What did trouble me in thinking about this matter, was who the narrator was in this novella. It’s told from an “I” point of view, which is often in truth a “we” point of view, like a Greek chorus. The narrator is clearly a member of the crew, observing events, and yet as a member of the crew he is invisible, a ghost – there is no interaction between him and anyone else. The only time he appears as an actual sentient being is at the end, when he says goodbye to one of the crew members (Belfast, the one who was best friend’s with James Wait, the “nigger” of the title – you see, Conrad even gives him a name). Otherwise the story is basically a comparison (in some way and for some purpose) between James Wait, who claims he can’t do any work about ship because he’s dying, and a character called D – who is a shirker, and perhaps proto-socialist shop-steward (I’m not sure Conrad says much difference) – who just doesn’t want to do any work; – and the attitudes of the crew to the two of them (generally, they’re favourable to Wait and dislike D). Or perhaps it’s just about a storm.

Let the Wind Speak, by Juan Carlos Onetti

After enjoying The Shipyard and Body Snatcher, I’ve struggled with the last few Onetti novels I’ve read. Even with this one, I’d previously read the first 80 pages, and believe I enjoyed them. The reason I never went on, I think, is that I put the book down for a month, and when I picked it up again, I had no idea what the book was about or who any of the characters were. This is perhaps not so surprising, as the book doesn’t put in much effort to make any sense, either in plot or structure – or even, one might say, consistency of character. As far as I can ascertain, a character Medina is living in Lavanda (a world parallel to Onetti’s usual Santa Maria, and which in the real world parallels Onetti’s own exile in Madrid), where he’s in a relationship with Frieda, and some other characters, and maybe has a son; and then he goes back to Santa Maria, where he is the police chief, and is still in some way having a relation Frieda, who is also having a relationship with his supposed son. The unwillingness to be comprehensible naturally began to grate after a while.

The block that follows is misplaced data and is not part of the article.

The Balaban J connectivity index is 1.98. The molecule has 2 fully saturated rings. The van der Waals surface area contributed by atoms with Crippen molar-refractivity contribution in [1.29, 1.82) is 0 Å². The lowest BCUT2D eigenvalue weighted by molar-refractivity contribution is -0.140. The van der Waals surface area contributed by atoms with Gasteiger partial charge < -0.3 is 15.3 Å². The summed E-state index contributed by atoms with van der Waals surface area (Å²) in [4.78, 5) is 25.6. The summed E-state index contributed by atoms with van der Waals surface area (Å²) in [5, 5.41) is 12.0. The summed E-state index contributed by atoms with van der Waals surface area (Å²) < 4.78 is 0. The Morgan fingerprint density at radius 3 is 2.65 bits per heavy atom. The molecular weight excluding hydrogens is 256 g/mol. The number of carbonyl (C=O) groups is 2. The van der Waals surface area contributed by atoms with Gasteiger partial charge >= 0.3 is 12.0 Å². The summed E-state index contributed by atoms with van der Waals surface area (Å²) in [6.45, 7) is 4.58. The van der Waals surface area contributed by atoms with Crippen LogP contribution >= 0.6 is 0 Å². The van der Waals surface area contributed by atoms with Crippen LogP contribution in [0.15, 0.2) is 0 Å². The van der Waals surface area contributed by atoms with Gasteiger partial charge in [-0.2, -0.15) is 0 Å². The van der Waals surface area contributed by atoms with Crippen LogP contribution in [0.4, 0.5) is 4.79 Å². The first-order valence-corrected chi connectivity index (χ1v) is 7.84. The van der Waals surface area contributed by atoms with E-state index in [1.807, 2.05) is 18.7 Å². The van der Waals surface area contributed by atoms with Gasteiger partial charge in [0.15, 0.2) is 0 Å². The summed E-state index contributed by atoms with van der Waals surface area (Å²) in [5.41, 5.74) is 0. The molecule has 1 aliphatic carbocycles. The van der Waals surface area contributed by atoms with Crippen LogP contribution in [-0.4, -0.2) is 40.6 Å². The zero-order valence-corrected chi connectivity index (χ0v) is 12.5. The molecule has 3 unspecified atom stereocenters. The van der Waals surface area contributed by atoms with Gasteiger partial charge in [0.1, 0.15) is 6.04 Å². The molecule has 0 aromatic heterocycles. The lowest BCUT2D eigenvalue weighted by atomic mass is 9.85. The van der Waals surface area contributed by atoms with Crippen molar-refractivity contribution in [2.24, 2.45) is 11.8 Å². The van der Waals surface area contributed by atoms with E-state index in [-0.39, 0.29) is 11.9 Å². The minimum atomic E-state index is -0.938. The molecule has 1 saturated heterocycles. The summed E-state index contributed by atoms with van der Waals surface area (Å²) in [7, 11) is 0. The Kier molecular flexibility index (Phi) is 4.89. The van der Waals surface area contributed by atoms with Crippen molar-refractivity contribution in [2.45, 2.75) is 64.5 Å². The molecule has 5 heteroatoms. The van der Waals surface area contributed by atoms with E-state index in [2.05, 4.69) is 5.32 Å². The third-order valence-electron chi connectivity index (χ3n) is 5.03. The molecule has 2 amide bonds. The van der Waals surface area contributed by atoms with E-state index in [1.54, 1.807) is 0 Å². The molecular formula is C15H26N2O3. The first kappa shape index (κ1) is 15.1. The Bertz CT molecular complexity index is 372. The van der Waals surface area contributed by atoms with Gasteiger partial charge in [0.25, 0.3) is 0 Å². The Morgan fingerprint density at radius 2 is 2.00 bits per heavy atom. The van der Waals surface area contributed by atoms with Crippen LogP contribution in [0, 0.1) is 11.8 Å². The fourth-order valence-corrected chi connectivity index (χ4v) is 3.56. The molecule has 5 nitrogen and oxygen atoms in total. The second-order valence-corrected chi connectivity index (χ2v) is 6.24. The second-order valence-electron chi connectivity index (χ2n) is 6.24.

Hucbald: 9th century Oulipist

You can be sure that for every po-faced modern avant-garde literary experiment, there’s a precedent from past centuries, with this difference: – that in the past it was only undertaken out of caprice or boredom.

I was leafing again today through FJE Raby’s marvellous A History of Secular Latin Poetry in the Middle Ages (vol.1), where a mention of an epistle by Aldhelm which begins with 13 consecutive words begin with the letter ‘p’, leads Raby to reference again another passage in the book about the Frankish poet Hucbald,

Hucbald is best known for his amazing Ecloga de Calvis, a praise and justification of baldness dedicated to Hatto, the bald-headed Archbishop of Mainz.

This learned and impressiive defence of baldness is the only philosophic treatment of the subject which has ever been produced, and it has this peculiarity, that every word of the hundred and forty-six verses of which it is composed begins with the letter c.